Rhode Island’s Growing Homelessness Crisis: Demand for Shelter Beds Surpasses Availability, Highlighting Section 8 Housing Challenges

PROVIDENCE – Advocates for the homeless, service providers, and protesters are raising a critical question: What shelter beds? As cities and towns across Rhode Island continue to dismantle homeless encampments, the people being displaced or arrested, often with their belongings discarded, are told they’ve been offered shelter. But the reality is far from what it seems, particularly in the context of Section 8 housing.

“Since COVID, it’s brand-new that we’ve had hundreds of new people staying outside. It’s wrong to think that’s now OK, just because it’s been true for the past couple of years. It’s not OK,” said Eric Hirsch, Director of the Rhode Island Homeless Advocacy Project.

With 1,661 people seeking shelter in Rhode Island’s system and only 1,125 beds available, at least 536 people need shelter beds that do not exist, according to data provided by the Rhode Island Coalition to End Homelessness, further emphasizing the challenges in accessing Section 8 housing. And this doesn’t even account for every available bed being instantly filled; as of October 4, there were 632 people in the shelter queue.

As winter approaches, the need for shelter beds is expected to rise even higher. “Take that difference and increase it by 33%,” warns Jennifer Barrera, Chief Strategy Officer of the Coalition to End Homelessness. “We need solutions for 712 people, and solutions are complex.” This 33% increase would mean an additional 548 people needing shelter beds during the winter, bringing the total to 1,709 individuals in need of a safe place to sleep and addressing the Section 8 housing crisis.

While some seasonal shelter spaces were added in January 2022, the demand continues to outstrip supply, even with these efforts.

Advocates, unhoused individuals, outreach workers, and protesters are demanding a change. They gathered outside Mayor Brett Smiley’s office, chanting, “Stop the raids, start the aid.” The protesters insist that homeless encampments should not be raided, and homeless individuals should not be arrested until sufficient shelter space is available, highlighting the challenges related to Section 8 housing. They argue that without available shelter space, unhoused people are forced to seek ever-more secluded spaces in the city to avoid harassment.

Danny Griffiths, who was recently evicted from the Charles Street encampment, stressed that he has the same right to live as anyone else in the city. Griffiths described the challenges of living outside, including no access to drinking water, toilet facilities, and basic human dignity, pointing to the importance of Section 8 housing options.

As of October 4, 632 people were on the waiting list for shelter beds, while 90% of the existing 1,125 beds were consistently in use. Only individuals with the highest “acuity” ratings, such as the sickest, the elderly, and those with children, can secure a shelter bed due to limited space, further complicating the Section 8 housing crisis.

Even terminally ill individuals find it nearly impossible to secure shelter, emphasizing the dire situation that has developed in the state and the need for increased Section 8 housing availability.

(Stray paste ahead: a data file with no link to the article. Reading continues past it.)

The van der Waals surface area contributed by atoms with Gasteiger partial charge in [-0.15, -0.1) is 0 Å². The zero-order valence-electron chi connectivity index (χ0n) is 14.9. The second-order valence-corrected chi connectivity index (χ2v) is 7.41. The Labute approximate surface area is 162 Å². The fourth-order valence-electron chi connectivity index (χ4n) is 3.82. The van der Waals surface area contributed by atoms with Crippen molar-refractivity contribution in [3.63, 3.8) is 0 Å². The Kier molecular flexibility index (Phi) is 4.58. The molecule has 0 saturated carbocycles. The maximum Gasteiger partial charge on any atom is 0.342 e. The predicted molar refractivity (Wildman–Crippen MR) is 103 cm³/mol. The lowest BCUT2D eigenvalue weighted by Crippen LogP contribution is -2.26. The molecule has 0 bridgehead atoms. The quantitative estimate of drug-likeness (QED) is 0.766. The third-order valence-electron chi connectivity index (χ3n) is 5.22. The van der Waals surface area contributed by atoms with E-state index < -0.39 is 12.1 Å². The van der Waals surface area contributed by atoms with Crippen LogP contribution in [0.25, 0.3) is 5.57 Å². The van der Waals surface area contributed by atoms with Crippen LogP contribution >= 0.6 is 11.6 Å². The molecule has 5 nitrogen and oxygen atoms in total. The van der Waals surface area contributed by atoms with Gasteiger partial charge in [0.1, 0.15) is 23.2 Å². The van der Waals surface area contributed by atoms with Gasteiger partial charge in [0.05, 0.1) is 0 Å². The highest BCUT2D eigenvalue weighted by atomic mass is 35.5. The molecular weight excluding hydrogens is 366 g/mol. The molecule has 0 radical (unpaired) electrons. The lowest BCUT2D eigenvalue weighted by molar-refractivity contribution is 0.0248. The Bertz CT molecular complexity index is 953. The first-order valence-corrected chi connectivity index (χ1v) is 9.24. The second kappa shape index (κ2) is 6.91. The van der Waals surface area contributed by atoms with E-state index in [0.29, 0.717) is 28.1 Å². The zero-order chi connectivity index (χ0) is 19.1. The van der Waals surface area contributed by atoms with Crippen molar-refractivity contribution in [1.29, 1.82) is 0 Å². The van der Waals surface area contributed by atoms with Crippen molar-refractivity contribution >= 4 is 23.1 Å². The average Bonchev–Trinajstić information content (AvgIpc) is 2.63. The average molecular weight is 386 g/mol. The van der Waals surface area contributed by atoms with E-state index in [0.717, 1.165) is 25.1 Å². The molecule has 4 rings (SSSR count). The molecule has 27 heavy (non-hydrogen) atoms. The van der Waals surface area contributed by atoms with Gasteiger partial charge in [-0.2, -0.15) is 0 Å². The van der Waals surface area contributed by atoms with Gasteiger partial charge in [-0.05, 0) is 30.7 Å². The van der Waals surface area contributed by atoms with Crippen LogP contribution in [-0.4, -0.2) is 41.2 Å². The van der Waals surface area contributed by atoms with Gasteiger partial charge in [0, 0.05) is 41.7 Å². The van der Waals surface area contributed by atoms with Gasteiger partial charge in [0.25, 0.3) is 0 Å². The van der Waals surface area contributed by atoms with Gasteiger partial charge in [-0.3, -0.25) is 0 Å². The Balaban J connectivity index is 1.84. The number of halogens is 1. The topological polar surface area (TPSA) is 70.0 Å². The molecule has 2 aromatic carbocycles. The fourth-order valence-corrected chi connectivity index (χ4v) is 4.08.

The Rhode Island Housing Secretary, Stefan Pryor, has announced plans to increase the number of winter shelter beds by 25% above the previous year’s total. This increase would add 63 additional spots, reaching a total of 316 beds and addressing some Section 8 housing challenges.

Rhode Island has been steadily increasing its shelter space, going from 556 year-round shelter beds in October 2019 to 839 beds by July 2023. However, the number of unhoused people has also significantly increased, and the shelter system is now full because there is a lack of available apartments or rooms for transitioning individuals from emergency shelters to permanent housing, highlighting the importance of Section 8 housing options.

The high “utilization” rate of 90% means that most shelter beds are consistently full, underscoring the critical need for more affordable housing options, including Section 8 housing. The shortage of shelter beds is further compounded by reluctance from communities to welcome very-low-income individuals.

Of the households who have left the shelter system in the last year, 48% have returned to being unsheltered, and only 16% have found permanent housing. The average shelter stay between October 2022 and September 2023 was 94 days, highlighting the urgent need for long-term Section 8 housing solutions.

The ongoing housing shortage, especially in terms of Section 8 housing, is exacerbated by people with housing vouchers who are unable to find available rentals due to the tight rental market. As of the beginning of the month, 154 households had housing vouchers but no place to use them.

Rhode Island’s homelessness crisis continues to grow, underscoring the urgent need for a comprehensive approach to address the shortage of shelter beds, provide long-term Section 8 housing solutions, and create housing stability for the unhoused population.

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